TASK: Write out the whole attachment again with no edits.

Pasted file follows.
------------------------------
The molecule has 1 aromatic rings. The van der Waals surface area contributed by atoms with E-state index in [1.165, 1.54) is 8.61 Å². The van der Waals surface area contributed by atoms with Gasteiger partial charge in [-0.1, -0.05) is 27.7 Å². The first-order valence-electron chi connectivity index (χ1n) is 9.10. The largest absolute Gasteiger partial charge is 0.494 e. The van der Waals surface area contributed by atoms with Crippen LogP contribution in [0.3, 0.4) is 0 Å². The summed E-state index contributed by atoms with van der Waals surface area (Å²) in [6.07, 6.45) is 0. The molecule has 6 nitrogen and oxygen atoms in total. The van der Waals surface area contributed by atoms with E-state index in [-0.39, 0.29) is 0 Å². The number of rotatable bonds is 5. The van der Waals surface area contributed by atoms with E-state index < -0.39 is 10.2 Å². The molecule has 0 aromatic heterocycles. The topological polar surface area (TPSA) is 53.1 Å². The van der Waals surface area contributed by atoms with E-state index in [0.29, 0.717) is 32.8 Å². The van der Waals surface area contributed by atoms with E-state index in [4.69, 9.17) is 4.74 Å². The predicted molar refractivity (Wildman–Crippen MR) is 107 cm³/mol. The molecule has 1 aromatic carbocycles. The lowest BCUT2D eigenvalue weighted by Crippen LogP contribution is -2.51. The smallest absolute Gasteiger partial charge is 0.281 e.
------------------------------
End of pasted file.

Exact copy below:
The molecule has 1 aromatic rings. The van der Waals surface area contributed by atoms with E-state index in [1.165, 1.54) is 8.61 Å². The van der Waals surface area contributed by atoms with Gasteiger partial charge in [-0.1, -0.05) is 27.7 Å². The first-order valence-electron chi connectivity index (χ1n) is 9.10. The largest absolute Gasteiger partial charge is 0.494 e. The van der Waals surface area contributed by atoms with Crippen LogP contribution in [0.3, 0.4) is 0 Å². The summed E-state index contributed by atoms with van der Waals surface area (Å²) in [6.07, 6.45) is 0. The molecule has 6 nitrogen and oxygen atoms in total. The van der Waals surface area contributed by atoms with E-state index in [-0.39, 0.29) is 0 Å². The number of rotatable bonds is 5. The van der Waals surface area contributed by atoms with E-state index < -0.39 is 10.2 Å². The molecule has 0 aromatic heterocycles. The topological polar surface area (TPSA) is 53.1 Å². The van der Waals surface area contributed by atoms with E-state index in [0.29, 0.717) is 32.8 Å². The van der Waals surface area contributed by atoms with E-state index in [4.69, 9.17) is 4.74 Å². The predicted molar refractivity (Wildman–Crippen MR) is 107 cm³/mol. The molecule has 1 aromatic carbocycles. The lowest BCUT2D eigenvalue weighted by Crippen LogP contribution is -2.51. The smallest absolute Gasteiger partial charge is 0.281 e.